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After using music therapy to help autistic children last spring as a learning support aide at the Willow Dean School in London during a study abroad program, Adrienne Nagy ’05 (South Plainfield, N.J.) was compelled to further investigate the treatment.

“In England, while I was working with students who were autistic and hearing impaired, there was this one autistic boy who, when I would sing a song to him, would hum it back to me,” she says. “It was then I became interested in how music therapy aids in communication for autistic children.”

Nagy, a psychology major and music minor, used an independent study course last semester to put together a portfolio of resources detailing several aspects of music therapy. She included research that supports the unique form of therapy, where prospective therapists could learn the trade, different techniques on how to apply the therapy, interviews with therapists and patients, and inspirational stories.

Nina Gilbert, director of choral activities and Nagy’s independent study adviser, says the project started as a serendipitous accident when her music class was cancelled.

“[Adrienne] was concerned because she needed the music course to minor in music,” she says. “She asked if she could take the class as an independent study and I told her if she wanted to do an independent study, she didn’t have to do the course she signed up for, she could design something that reflected her own interests.”

Nagy decided to create a portfolio as a reference tool for teachers. She also used the portfolio to explain her thoughts on music therapy and its benefits for children with autism spectrum disorder.

“I think music therapy, coupled with other forms of therapy, can have a positive effect on children with autism,” she says. “Some papers have shown their communicative abilities have increased with music therapy. There’s nothing menacing that could come out of bringing music into the life of a child, even if it’s only giving them a way to express themselves that they not had before.”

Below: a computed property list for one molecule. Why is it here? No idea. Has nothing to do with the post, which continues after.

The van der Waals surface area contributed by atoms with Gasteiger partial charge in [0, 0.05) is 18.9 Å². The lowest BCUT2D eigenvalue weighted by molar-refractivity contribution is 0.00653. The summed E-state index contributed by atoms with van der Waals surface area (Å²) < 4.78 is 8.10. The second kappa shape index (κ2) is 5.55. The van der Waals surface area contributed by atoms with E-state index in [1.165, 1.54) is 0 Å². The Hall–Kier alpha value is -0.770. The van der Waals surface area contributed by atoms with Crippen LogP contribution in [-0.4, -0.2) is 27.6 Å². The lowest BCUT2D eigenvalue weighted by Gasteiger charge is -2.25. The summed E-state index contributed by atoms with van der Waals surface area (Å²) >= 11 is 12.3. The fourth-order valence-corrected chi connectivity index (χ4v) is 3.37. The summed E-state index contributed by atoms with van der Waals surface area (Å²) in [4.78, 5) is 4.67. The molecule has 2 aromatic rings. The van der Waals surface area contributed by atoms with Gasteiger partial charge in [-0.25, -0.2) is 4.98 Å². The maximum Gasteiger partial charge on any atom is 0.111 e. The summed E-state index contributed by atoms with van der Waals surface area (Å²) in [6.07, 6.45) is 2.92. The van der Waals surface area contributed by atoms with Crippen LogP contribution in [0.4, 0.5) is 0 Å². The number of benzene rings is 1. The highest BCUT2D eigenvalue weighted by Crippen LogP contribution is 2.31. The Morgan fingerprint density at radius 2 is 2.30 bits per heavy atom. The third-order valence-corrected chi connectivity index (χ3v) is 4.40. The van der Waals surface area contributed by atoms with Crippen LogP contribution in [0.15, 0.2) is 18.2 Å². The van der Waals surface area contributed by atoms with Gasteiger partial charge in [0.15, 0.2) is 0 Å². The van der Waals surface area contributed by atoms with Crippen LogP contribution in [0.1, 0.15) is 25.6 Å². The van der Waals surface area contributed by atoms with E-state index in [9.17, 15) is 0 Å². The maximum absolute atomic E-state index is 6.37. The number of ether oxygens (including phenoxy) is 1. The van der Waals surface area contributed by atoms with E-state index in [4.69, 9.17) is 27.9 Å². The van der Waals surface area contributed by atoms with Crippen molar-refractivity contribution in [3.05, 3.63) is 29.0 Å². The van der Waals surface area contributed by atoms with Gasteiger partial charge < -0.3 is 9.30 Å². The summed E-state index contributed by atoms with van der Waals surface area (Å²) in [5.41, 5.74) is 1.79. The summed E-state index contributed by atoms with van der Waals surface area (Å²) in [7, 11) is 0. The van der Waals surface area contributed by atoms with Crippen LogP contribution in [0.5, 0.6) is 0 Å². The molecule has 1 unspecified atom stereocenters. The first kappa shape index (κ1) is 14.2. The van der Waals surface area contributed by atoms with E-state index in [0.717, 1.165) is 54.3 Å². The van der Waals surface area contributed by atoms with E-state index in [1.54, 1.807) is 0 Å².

Even though it will not directly impact her future career as a high school guidance counselor, Nagy says the independent study provided insight into a field she would have otherwise overlooked.

“It gave me the opportunity to research something I couldn’t have done in a regular class,” she explains. “I was able to go out and observe a professional in the field, talk to parents of autistic children, and talk to autistic children themselves — it made [the project] come alive for me.”

Nagy believes that the knowledge she gained from studying children with special needs and their instructional styles will transfer to guiding high school students.

“Many people interested in psychology are interested in the clinical form, but for me it’s always been in the educational sense,” she says. “Working with children with special needs is a large part of education now more than ever. Having this portfolio in my background and the knowledge I’ve gained, I will try to instill those same values when I’m working with other counselors or children.”

Nagy is a head peer counselor and a member of the Psychology Club, the Delta Gamma sorority, and the dance team. She also volunteers with the Adopt-a-Grandparent program coordinated by Lafayette’s Landis Community Outreach Center. She is a graduate of South Plainfield High School.

Independent study courses are among several major opportunities at Lafayette that make the College a national leader in undergraduate research. Lafayette sends one of the largest contingents to the National Conference on Undergraduate Research each year. Forty-two students were accepted to present their work at last year’s annual conference in April.

Categorized in: Academic News